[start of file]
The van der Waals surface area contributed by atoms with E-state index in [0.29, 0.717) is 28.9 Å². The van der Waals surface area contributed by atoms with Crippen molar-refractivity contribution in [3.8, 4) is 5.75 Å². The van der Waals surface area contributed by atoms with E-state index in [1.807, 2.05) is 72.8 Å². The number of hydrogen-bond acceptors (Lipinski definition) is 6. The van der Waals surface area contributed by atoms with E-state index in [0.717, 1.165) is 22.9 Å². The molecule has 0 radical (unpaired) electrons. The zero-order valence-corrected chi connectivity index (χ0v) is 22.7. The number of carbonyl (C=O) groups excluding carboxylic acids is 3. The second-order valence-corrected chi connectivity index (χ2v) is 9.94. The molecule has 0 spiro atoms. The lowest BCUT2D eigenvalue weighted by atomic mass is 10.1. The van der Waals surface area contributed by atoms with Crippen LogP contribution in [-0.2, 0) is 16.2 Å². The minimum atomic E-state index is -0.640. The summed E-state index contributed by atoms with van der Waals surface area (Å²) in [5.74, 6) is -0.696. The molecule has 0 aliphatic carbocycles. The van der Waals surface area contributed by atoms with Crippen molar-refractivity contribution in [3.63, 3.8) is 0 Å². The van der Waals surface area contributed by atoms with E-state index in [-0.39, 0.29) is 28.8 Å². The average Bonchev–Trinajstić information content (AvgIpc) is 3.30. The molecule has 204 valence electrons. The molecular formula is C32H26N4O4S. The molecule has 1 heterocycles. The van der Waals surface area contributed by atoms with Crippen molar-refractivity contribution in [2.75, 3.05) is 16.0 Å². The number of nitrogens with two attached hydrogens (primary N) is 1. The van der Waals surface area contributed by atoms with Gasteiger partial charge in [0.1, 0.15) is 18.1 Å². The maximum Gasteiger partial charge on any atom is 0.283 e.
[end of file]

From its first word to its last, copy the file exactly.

The van der Waals surface area contributed by atoms with E-state index in [0.29, 0.717) is 28.9 Å². The van der Waals surface area contributed by atoms with Crippen molar-refractivity contribution in [3.8, 4) is 5.75 Å². The van der Waals surface area contributed by atoms with E-state index in [1.807, 2.05) is 72.8 Å². The number of hydrogen-bond acceptors (Lipinski definition) is 6. The van der Waals surface area contributed by atoms with E-state index in [0.717, 1.165) is 22.9 Å². The molecule has 0 radical (unpaired) electrons. The zero-order valence-corrected chi connectivity index (χ0v) is 22.7. The number of carbonyl (C=O) groups excluding carboxylic acids is 3. The second-order valence-corrected chi connectivity index (χ2v) is 9.94. The molecule has 0 spiro atoms. The lowest BCUT2D eigenvalue weighted by atomic mass is 10.1. The van der Waals surface area contributed by atoms with Crippen LogP contribution in [-0.2, 0) is 16.2 Å². The minimum atomic E-state index is -0.640. The summed E-state index contributed by atoms with van der Waals surface area (Å²) in [5.74, 6) is -0.696. The molecule has 0 aliphatic carbocycles. The van der Waals surface area contributed by atoms with Crippen molar-refractivity contribution in [3.63, 3.8) is 0 Å². The van der Waals surface area contributed by atoms with E-state index in [-0.39, 0.29) is 28.8 Å². The average Bonchev–Trinajstić information content (AvgIpc) is 3.30. The molecule has 204 valence electrons. The molecular formula is C32H26N4O4S. The molecule has 1 heterocycles. The van der Waals surface area contributed by atoms with Crippen molar-refractivity contribution in [2.75, 3.05) is 16.0 Å². The number of nitrogens with two attached hydrogens (primary N) is 1. The van der Waals surface area contributed by atoms with Gasteiger partial charge in [0.1, 0.15) is 18.1 Å². The maximum Gasteiger partial charge on any atom is 0.283 e.